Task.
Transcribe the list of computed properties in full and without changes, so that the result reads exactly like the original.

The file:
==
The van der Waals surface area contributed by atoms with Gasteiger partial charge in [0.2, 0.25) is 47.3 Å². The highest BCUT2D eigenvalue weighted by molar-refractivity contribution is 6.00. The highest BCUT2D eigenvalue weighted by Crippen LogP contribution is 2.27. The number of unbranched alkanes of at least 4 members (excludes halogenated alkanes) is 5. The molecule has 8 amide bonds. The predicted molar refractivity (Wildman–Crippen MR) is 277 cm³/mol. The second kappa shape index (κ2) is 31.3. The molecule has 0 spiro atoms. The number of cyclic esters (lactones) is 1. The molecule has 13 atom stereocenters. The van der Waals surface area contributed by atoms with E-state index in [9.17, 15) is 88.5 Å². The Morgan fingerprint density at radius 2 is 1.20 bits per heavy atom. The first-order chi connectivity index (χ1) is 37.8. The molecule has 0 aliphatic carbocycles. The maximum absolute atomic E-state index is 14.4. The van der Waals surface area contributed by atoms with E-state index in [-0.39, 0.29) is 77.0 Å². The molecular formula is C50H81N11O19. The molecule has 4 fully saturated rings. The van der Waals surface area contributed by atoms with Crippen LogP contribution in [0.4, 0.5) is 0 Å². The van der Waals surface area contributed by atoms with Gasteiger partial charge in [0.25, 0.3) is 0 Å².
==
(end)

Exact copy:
The van der Waals surface area contributed by atoms with Gasteiger partial charge in [0.2, 0.25) is 47.3 Å². The highest BCUT2D eigenvalue weighted by molar-refractivity contribution is 6.00. The highest BCUT2D eigenvalue weighted by Crippen LogP contribution is 2.27. The number of unbranched alkanes of at least 4 members (excludes halogenated alkanes) is 5. The molecule has 8 amide bonds. The predicted molar refractivity (Wildman–Crippen MR) is 277 cm³/mol. The second kappa shape index (κ2) is 31.3. The molecule has 0 spiro atoms. The number of cyclic esters (lactones) is 1. The molecule has 13 atom stereocenters. The van der Waals surface area contributed by atoms with E-state index in [9.17, 15) is 88.5 Å². The Morgan fingerprint density at radius 2 is 1.20 bits per heavy atom. The first-order chi connectivity index (χ1) is 37.8. The molecule has 0 aliphatic carbocycles. The maximum absolute atomic E-state index is 14.4. The van der Waals surface area contributed by atoms with E-state index in [-0.39, 0.29) is 77.0 Å². The molecular formula is C50H81N11O19. The molecule has 4 fully saturated rings. The van der Waals surface area contributed by atoms with Crippen LogP contribution in [0.4, 0.5) is 0 Å². The van der Waals surface area contributed by atoms with Gasteiger partial charge in [0.25, 0.3) is 0 Å².